5 Ways to Make "Make a Difference Day" a Family Tradition

By: Susan Ragsdale

Mahatma Gandhi taught us to Be the change we wish to see in the world. National Make a Difference Day is a celebration of the change that people make. It is also a reminder that everyone has power. Everyone has gifts. Everyone can make a difference by showing up and making the choice to care about others and the world. We have power. We just have to use it.

This year, Make a Difference Day falls on October 27, 2012. Why not take a cue from Ghandi and make this day a part of your family fabric? Here are some ideas to help you get started:
  • At home, talk about the importance of making a difference, and as a family go do something! Commit!
  • Find a need or concern in your community. Are you concerned about a neighbor next door? Is the fact that grandma moved into a nursing home upsetting to you? Are you concerned about the environment (trash in your neighborhood)?
  • Find an agency that works around that concern. If you don’t know of one, ask friends and neighbors, call local nonprofit organizations and ask if they are participating in Make a Difference Day, or do a web search (try www.volunteermatch.org) and see if you can find a project that matches up with your family's interests.
  • Celebrate what you did together. Talk about what you learned and what you experienced: the funny moments, the scary moments, the “it felt so good to help” moments.
  • If you want an even BIGGER challenge, register your project at the Make A Difference website and recruit others to join you in your project.
  • Download: Tips to Help You Reflect on Your Family Volunteering Experience

    Here are 5 service ideas to help you get started!

    This summer my youth organization worked with 13 girls in a service camp to make a difference. Perhaps one of these memories from our own experiences will spark an idea for how your family might volunteer together.

    1. Volunteer at the Humane Society – Popular with young and old alike, volunteer opportunities include walking dogs, bagging up pet snacks (we did 57 in one hour), making treats, making and decorating bandanas for pets who will be going home to wear, updating photos on the website, and cleaning cages. At our site, anyone under the age of 14 had to be accompanied in a one-to-two adult to child ratio.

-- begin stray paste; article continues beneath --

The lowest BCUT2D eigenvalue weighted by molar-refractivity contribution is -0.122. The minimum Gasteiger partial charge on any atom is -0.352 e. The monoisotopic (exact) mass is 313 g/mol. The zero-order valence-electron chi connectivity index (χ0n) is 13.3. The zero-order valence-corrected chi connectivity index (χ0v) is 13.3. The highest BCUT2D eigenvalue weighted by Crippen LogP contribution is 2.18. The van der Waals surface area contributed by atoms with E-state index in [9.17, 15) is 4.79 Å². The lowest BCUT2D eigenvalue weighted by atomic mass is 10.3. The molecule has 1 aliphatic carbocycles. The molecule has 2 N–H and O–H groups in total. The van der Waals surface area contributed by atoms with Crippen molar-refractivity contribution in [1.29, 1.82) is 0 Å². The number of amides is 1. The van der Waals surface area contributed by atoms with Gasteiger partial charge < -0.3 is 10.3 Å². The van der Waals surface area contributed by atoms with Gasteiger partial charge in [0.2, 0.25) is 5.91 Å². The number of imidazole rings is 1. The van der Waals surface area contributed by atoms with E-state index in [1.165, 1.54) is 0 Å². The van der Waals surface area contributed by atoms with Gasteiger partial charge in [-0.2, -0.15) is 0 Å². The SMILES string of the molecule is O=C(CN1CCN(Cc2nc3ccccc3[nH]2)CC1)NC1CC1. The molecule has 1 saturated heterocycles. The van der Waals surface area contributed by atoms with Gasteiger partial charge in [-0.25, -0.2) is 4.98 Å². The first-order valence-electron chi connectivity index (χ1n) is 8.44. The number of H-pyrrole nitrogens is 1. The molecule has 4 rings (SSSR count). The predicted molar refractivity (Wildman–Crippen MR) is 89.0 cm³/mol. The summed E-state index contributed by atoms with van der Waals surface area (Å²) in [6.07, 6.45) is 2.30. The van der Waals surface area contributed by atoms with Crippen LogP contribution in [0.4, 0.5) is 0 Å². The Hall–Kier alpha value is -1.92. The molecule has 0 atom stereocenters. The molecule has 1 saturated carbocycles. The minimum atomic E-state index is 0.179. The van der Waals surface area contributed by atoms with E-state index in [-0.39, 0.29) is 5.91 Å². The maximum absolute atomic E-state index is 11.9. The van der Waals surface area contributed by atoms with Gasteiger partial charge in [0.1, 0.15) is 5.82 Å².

2. Volunteer at Feed the Children – Our volunteer work was done assembly line fashion. Adults cut open boxes, and youth helped fill, tape up and stack the boxes. Bonus: Standing side-by-side gives families lots of time to chat while working. Want a goal? Fifteen of us packed 571 boxes (that’s 571 families impacted by our behind-the-scenes service) in 2 hours. What can your family of 3 or 5 do?

    3. Volunteer at a retirement center – Here, visits are never overrated. Put on a smile, a happy heart, and simply share the gift of yourself (and your time) with others. Visit, play games, sing, gather around the piano, give manicures, do arts and crafts . . . There is almost nothing you can’t come up with to bring life and happiness to residents in a retirement center. In one day, our group made and distributed 130 bookmarks and engaged in games and conversations with 11 residents by the end of the day. The interactions and mutual exchange of learning and sharing were simply priceless in value.

    Our girls’ favorite part of this experience was hearing the women’s life stories and sharing in their passions. One powerful woman, age 93, was a dance instructor until the age of 85. She gathered a small group of us around her table and gave us a quick belly-dancing lesson! One camper took the initiative to teach two women how to play scrabble. She was a self-proclaimed “not so good speller” but she didn’t shy from sharing what she knew with two women who had never played.

    4. Volunteer at the Ronald McDonald House – Making brownies, cooking a meal, collecting soda can tabs, writing notes of encouragement for guests, bringing in comic books, movies, toys, or books--these are all things that families can do to help brighten a day for worried families and sick children. In one day, our group decorated 40 doors with cut out paper dolls and words of encouragement. We made 20 necklaces to be distributed to teenage girls and 35 encouragement stones that people could put on their desks.

    5. Volunteer at Mobile Loaves and Fishes – Work in the garden, chop veggies, decorate lunch bags, make cookies, make sandwiches to distribute, ride the mobile food van, and distribute meals to others – these are some of the possibilities when working with agencies that are dedicated to getting fresh produce into “food deserts.” Our girls went to work and decorated over 100 lunch bags and made 71 cookies.

    I just shared various ways that we made a difference in one-to-two hour time slots during a five day week. What can your family do? I want to challenge you to use your power! BE THE CHANGE and make a difference. What will you do this National Make a Difference Day?


    For more ideas for family volunteering visit:

    1. Family Volunteering

    2. Reasons to Volunteer

    2. National Days of Service, a calendar of various service-oriented days

    3. National Family Volunteer Day, coming up in November

    4. Image via Yukari on Flickr.

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